Poison with sisters?

Discussion in 'Raising Baby Chicks' started by Emojikitten, Mar 23, 2018.

  1. Emojikitten

    Emojikitten Songster

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    Poison Ivy had 3 siblings. One was a rooster, and we aren't allowed to keep roosters in our area... We gave him to a better home. One died from heart failure, and while innocent Coconut and Ivy were grazing in our large backyard, a hawk came down and killed her sister. Ivy has been alone in the coop and backyard for 5 months, and shes drowning deeper in the void of depression every second shes alive. I want to do something. I bought chicks a few weeks ago and they have grown at 3-4 weeks. They've already met Ivy and love to play with her. There's one particular chick who already has most of her feathers and is huge. I mean, huge! I want to put her outside with Ivy so she won't be lonely while we're waiting for the other chicks to grow up. After tons of research and talking to my friends who own poultry, I learned that most chickens will "adopt chicks" and take them under their wing. Before I risk innocent Emily's life, I want to make sure Ivy won't go and attack her or Emily will die. I love all my hens, and Ivy's depression has hit me hard, and it's rubbed off on me as well. So, After this huge un-needed essay, will Emily be safe with Ivy in the coop? I will provide as much information about Ivy, the chicks, the coop, their health, and whatever you need to answer me. Thank you so much.
     
  2. penny1960

    penny1960 Going back to La La Land

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    Emily is that much larger may be cockerel also ... very sorry for the losses you have had
    stand very close if you put it in the other in Emily to see if Ivy will accept the new one
    now a few little peck okay just not full out attack
     
  3. Ruralhideaway

    Ruralhideaway Crowing

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    Can you set all the chicks up in their own space in the coop so they are close but safe? That's normally the ideal way to integrate.
     
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  4. Emojikitten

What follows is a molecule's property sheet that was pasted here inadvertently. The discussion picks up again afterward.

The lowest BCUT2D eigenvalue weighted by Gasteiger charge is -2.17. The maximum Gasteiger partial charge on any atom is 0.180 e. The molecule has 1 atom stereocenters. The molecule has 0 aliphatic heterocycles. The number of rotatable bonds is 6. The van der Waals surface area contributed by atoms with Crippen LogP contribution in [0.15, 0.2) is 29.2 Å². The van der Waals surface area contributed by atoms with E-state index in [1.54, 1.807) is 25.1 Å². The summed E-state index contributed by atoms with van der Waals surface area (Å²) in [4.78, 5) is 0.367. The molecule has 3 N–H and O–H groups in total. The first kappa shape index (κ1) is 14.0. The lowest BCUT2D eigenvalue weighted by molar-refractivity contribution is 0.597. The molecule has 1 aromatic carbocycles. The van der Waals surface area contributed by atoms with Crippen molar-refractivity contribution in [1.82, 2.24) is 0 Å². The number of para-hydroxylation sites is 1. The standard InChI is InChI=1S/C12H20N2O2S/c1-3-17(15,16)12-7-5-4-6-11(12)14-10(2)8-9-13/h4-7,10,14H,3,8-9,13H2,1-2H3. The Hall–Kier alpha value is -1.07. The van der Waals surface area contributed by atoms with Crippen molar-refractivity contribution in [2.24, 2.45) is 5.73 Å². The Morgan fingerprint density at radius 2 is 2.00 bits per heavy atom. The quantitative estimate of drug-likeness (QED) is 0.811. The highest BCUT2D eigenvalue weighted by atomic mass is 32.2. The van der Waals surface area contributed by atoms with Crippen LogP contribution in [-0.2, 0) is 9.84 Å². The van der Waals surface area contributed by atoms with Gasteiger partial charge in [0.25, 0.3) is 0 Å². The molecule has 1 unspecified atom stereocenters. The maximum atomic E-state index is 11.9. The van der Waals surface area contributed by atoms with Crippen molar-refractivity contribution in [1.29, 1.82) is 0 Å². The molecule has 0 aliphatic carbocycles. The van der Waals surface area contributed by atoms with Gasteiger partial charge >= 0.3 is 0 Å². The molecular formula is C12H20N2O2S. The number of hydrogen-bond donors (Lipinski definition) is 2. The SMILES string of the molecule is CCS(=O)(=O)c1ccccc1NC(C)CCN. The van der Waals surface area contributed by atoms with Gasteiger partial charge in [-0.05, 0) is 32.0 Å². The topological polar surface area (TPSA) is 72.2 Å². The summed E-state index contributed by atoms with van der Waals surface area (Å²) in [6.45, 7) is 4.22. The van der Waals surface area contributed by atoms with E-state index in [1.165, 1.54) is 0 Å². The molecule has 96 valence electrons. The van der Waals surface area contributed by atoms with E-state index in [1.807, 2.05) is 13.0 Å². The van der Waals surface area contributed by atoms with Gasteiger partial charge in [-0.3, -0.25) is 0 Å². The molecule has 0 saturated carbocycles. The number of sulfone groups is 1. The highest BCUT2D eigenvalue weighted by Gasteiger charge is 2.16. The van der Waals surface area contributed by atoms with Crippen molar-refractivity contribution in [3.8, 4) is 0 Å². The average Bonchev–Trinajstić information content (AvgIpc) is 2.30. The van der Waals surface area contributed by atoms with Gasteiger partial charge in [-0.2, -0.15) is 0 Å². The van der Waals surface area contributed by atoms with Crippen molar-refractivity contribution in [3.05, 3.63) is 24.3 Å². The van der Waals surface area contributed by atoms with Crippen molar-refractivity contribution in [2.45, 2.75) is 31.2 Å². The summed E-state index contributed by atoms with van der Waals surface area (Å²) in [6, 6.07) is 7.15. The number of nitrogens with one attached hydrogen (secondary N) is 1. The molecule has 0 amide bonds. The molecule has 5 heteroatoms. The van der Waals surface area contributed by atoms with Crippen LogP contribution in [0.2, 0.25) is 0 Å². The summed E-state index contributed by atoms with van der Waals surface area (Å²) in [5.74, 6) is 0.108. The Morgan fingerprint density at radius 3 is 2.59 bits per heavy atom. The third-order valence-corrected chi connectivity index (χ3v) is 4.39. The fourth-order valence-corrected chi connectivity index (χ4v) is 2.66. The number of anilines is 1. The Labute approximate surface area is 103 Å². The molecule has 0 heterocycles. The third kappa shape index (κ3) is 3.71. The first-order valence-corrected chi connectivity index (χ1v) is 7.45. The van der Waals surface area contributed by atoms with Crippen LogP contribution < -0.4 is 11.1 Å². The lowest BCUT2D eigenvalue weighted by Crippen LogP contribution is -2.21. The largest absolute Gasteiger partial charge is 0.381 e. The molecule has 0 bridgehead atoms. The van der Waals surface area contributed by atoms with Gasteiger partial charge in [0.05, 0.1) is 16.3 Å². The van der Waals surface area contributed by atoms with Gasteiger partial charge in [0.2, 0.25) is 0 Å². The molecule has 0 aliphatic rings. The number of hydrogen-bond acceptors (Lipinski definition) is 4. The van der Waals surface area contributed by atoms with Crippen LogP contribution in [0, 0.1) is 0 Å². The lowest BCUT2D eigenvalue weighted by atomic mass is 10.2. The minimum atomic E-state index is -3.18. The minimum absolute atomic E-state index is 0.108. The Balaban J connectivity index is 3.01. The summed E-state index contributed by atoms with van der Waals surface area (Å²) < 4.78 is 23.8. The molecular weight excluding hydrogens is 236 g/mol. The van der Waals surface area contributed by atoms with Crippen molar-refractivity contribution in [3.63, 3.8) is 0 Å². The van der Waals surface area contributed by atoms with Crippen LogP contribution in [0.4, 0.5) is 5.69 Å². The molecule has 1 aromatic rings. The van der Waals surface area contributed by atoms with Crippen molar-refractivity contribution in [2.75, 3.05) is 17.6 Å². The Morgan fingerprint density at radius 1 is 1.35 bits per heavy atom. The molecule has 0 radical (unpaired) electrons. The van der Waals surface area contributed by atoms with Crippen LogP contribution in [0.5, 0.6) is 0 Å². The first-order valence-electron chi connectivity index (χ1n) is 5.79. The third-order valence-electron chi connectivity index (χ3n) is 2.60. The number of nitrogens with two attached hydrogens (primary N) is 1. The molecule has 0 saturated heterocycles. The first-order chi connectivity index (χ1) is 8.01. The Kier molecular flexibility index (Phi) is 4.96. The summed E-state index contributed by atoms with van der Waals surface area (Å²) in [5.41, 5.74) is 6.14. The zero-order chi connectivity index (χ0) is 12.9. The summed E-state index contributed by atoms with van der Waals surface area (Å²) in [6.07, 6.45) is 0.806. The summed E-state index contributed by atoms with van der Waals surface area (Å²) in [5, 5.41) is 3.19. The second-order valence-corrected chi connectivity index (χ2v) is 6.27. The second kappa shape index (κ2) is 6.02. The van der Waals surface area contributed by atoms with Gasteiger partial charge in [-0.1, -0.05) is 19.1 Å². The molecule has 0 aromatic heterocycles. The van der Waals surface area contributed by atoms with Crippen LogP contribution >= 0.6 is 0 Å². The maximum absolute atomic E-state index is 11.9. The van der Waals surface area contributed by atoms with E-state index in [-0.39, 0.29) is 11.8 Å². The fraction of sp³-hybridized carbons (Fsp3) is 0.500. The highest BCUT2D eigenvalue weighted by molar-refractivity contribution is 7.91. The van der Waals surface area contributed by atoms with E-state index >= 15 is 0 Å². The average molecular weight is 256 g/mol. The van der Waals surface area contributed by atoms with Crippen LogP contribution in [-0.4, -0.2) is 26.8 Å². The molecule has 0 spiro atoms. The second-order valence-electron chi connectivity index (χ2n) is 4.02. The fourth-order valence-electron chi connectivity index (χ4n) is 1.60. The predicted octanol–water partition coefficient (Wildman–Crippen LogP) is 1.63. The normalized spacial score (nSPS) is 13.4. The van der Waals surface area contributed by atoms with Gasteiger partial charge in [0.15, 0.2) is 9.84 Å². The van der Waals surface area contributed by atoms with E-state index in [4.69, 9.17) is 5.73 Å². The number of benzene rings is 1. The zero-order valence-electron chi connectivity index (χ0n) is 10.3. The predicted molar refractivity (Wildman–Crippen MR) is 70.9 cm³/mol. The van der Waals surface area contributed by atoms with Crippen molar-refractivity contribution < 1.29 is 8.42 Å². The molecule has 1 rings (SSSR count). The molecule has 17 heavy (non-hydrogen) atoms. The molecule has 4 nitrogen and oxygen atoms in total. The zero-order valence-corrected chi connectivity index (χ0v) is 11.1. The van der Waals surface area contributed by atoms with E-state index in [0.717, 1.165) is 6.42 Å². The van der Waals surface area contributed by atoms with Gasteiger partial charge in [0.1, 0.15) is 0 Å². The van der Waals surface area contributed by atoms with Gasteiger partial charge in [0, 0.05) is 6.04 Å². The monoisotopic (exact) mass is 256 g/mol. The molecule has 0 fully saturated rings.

Emojikitten Songster

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    We may be able to. We currently have the babies in my room in a cage under a heating lamp with all the supplies they need. I don't think that we would build their own spot, we would just wait until they are older. Thanks for your suggestion!
     
  5. Ruralhideaway

    Ruralhideaway Crowing

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    Couldn't you just move their current set up to the coop? They'd be getting along in no time.
     
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  6. Emojikitten

    Emojikitten Songster

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    Ivy's coop is small and the cage is really big. It wont fit.
     
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  7. keesmom

    keesmom Crowing

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    What are the dimensions of the coop? How many chicks dd you get, and what kind? Just wondering if the large one is a meat type.
     
  8. Emojikitten

    Emojikitten Songster

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    I am not sure of the dimensions. Ivy (The bigger one, about 1 year and 14 days) is a White Wyandotte, but we don't use her for profit, shes only a pet. I have 4 chicks (About 3 weeks and 3 days), 2 are Partridge Welsummers, and 2 are black sex links which we are also using as pets.
     
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  9. ButtonquailGirl14

    ButtonquailGirl14 Crossing the Road

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    Sorry, but there is NO WAY they will all fit in a coop too small for a brooder. is it pre-fab?
     
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  10. PirateGirl

    PirateGirl Chicken Lover, Duck Therapist

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    That is not entirely accurate. We would need to see the setup. Perhaps the brooder is a large dog crate that wouldn't fit through the cleaning hatch on a smaller raised coop or wouldn't fit without removing nest boxes/perches/etc. because the height of the brooder and ceiling height in the coop are similar. I have a home built 4ft x5ft coop, but there's no way I could easily just slip a brooder in there and not compromise the space for the existing bird(s).

    Is there a way to introduce the chick(s) to Ivy so that she can see them but not touch them? Even if for a few hours? I once put new birds in a small cat carrier inside the run for several hours so they could all see each other but none of the chickens could harm each other. Perhaps the chick could be supervised on the opposite side of the run fence on short outings so they can get used to seeing each other. Perhaps you can put a temporary divider in the run so they can be near each other for short periods until they get more comfortable with each other.
     
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